Don't panic. Health officials still say the benefits of getting the vaccine outweigh the risks. If you've gotten the J&J vaccine in the last two weeks, monitor your symptoms and speak to your health care provider if needed. If you're signed up to get the J&J shot, check with your local health department or your vaccination site. Some states (NY, NJ, CA) and drug stores (Walgreens, Rite Aid, and CVS) have already decided to temporarily stop giving out the J&J shot and some are rescheduling patients for the Pfizer or Moderna shots. Speaking of, Pfizer has reportedly said it can deliver 10% more doses to the US by the end of next month. And the White House says the J&J pause won't have a "significant impact" on its vaccination plan.
In the middle of the US's largest vaccination campaign, blood-clotting disorders are an unwelcome side effect. But amid vaccine hesitancy, experts want to get it right – and reiterate that the benefits outweigh the risks, especially when dealing with a pandemic that's already killed over 560,000 people in the US.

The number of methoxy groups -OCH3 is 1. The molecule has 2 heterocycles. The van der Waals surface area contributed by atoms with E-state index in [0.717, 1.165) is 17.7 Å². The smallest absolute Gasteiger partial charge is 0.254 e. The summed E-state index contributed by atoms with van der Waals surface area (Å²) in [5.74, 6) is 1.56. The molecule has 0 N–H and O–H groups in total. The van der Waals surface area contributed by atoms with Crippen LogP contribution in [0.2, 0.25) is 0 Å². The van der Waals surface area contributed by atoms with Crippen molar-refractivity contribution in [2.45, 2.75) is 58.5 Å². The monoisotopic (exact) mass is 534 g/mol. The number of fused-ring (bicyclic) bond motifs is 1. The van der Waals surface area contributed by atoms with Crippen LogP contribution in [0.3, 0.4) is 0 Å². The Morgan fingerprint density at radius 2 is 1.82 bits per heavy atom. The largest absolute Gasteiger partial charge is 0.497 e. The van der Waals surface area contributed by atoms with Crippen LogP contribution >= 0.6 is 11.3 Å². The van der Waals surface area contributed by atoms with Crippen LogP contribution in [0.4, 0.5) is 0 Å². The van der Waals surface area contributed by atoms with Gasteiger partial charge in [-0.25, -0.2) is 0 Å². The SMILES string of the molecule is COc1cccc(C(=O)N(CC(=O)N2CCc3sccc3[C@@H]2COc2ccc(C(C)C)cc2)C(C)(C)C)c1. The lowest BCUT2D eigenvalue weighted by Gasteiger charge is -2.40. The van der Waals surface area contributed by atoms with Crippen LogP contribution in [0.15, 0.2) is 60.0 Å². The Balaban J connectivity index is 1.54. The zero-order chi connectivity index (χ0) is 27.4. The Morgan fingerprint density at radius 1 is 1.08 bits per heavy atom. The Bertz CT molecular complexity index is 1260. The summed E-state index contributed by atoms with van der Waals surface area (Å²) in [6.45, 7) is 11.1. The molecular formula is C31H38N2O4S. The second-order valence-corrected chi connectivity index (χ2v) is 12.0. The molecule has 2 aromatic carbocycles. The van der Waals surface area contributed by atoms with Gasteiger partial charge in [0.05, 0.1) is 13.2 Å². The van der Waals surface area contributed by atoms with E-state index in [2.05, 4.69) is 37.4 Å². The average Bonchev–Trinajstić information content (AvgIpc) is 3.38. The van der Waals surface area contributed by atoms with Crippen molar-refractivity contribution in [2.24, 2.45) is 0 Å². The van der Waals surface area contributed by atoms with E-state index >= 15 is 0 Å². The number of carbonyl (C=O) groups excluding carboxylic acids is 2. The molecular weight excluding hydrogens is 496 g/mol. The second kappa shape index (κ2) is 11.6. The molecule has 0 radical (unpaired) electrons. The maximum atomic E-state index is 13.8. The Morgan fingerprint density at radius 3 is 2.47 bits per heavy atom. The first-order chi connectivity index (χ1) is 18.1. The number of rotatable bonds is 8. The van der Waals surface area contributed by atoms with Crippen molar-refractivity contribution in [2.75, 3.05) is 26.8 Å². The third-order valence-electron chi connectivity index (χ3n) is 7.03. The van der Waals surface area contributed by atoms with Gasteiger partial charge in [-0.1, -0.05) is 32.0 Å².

PS: There's a lot of talk about COVID-19 vaccines right now. Here's a breakdown of the top four.
Where there are updates…
Brooklyn Center, Minnesota. Earlier this week, Officer Kim Potter shot and killed Daunte Wright – a 20-year-old Black man – during a traffic stop. His death was ruled a homicide. But the police said it appeared to be an accident and that she tried to fire her Taser instead of her gun. The community is calling for justice. Potter was a 26-year police vet, who'd served as a local police union president, and was reportedly training a new hire at the time. She was also among the first officers to respond to a deadly police shooting in 2019, advising two officers to turn off their body cams after a 21-year-old mentally ill man was killed. Yesterday, Potter resigned along with the police chief, saying it was in everyone's "best interest." Note: By resigning, they could still keep their pension and work for another police department. Brooklyn Center Mayor Mike Elliott said he hoped the resignations would "bring some calm to the community" that's seen nightly protests following Wright's death.